A trial was held July 2, 1997. The parties presented evidence on two issues: (1) whether the transfers were "of an interest of the debtor in property," one of the elements of required proof under § 547(b), and (2) whether the transfers are excepted from avoidance under § 547(c)(2), the ordinary course of business defense. The parties do not dispute that all of the other required elements under § 547(b) are satisfied. The Trustee has the burden of proving by a preponderance of the evidence that the transfers were "of an interest of the debtor in property," while the Defendant has the burden of proving the elements of § 547(c)(2) by a preponderance. 11 U.S.C. § 547(g); Logan v. Basic Distrib. Corp. (In re Fred Hawes Org., Inc.), 957 F.2d 239, 242 (6th Cir. 1992).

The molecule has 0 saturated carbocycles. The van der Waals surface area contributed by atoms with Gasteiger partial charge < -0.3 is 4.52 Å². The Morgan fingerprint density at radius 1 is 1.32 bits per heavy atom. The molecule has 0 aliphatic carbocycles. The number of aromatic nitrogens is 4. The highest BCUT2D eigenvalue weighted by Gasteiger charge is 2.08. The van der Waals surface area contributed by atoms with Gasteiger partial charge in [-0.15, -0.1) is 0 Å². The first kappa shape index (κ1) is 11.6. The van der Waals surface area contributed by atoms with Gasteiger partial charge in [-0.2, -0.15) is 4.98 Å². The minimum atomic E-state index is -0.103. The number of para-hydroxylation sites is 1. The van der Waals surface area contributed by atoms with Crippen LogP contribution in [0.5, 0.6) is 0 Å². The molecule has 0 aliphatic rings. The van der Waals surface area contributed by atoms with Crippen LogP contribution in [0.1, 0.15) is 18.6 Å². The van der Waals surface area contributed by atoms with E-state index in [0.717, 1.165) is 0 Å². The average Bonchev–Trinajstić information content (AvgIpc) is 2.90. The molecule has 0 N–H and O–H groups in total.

The parties stipulated that § 547(b)(2) and (3) are satisfied, but failed to stipulate or present argument with respect to § 547(b)(1) and (4). The court presumes that the parties do not dispute that subsections (1) and (4) are also satisfied. The evidence clearly establishes that the payments to First American were "to or for the benefit of a creditor," Gladys Sanders. The cancelled checks introduced as stipulated Exhibit 1 establish that, within the one-year period preceding bankruptcy, twelve checks, each in the amount of $511.18 and payable to First American, were honored by SunTrust Bank on the joint checking account of the debtor and his wife. Gladys Sanders, as the mother of the debtor, is clearly an "insider," as defined in § 101(31)(A)(i).